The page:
THE word "sympathy" conveys to the human thought such diverse impressions that its use in Christian Science needs to be considered with care, in order that all it represents of good may not be lost sight of; and at the same time that its mistaken aspects may be recognized and avoided. Its derivation presents it as meaning a fellow-feeling, a kindred or like feeling. Thus it always takes its color from its associates, and the difference between true and false sympathy depends on whether it is united with good or with evil, with that which is right or with that which is wrong.

In "Science and Health with Key to the Scriptures" (p. 366) Mrs. Eddy has written: "The physician who lacks sympathy for his fellow-being is deficient in human affection, and we have the apostolic warrant for asking: 'He that loveth not his brother whom he hath seen, how can he love God whom he hath not seen?' Not having this spiritual affection, the physician lacks faith in the divine Mind and has not that recognition of infinite Love which alone confers the healing power." We see, therefore, that true sympathy has a very important place in the demonstration of Christian Science. Indeed, sympathy when properly exercised is a divine quality which, unless understood and utilized, would leave one without the ability to help his neighbor. For how could one assist another into the understanding of greater good, if he did not first have the sympathy which longs to have good everywhere expressed?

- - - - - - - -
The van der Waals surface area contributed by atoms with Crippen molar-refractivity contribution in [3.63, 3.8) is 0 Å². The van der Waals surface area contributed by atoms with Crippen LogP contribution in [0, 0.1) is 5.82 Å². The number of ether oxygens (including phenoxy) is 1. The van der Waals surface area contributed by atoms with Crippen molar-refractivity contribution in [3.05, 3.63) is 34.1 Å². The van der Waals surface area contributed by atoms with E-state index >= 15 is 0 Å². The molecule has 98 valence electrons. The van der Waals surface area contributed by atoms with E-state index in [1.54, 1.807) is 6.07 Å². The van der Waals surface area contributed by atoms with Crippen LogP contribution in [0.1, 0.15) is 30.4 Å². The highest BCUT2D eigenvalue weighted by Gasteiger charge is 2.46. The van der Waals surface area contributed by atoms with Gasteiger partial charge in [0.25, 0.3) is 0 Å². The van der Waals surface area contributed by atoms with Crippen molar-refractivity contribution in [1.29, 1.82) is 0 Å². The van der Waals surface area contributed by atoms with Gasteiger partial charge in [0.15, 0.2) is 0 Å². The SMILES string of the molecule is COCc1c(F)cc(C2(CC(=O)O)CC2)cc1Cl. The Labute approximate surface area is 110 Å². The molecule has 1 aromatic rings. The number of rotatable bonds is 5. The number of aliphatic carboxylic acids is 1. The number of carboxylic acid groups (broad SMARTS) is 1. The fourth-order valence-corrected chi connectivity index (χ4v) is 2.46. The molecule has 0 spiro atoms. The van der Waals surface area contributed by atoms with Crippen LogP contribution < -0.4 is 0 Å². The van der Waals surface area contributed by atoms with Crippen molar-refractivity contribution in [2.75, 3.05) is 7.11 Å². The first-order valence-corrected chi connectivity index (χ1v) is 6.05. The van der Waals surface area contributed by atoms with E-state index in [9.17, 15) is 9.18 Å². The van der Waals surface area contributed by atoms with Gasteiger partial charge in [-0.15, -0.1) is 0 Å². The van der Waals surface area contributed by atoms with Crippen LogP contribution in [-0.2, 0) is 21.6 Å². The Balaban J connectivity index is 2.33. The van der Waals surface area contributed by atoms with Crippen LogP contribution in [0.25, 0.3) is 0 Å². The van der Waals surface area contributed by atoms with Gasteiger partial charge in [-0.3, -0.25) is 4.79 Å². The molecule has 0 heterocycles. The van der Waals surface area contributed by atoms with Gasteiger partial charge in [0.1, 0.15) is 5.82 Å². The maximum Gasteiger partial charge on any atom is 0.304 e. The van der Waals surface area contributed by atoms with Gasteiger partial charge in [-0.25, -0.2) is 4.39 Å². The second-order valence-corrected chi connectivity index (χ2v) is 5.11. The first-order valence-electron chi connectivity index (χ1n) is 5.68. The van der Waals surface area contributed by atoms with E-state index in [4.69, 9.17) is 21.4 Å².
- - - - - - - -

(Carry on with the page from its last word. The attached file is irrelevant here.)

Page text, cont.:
March 10, 1923

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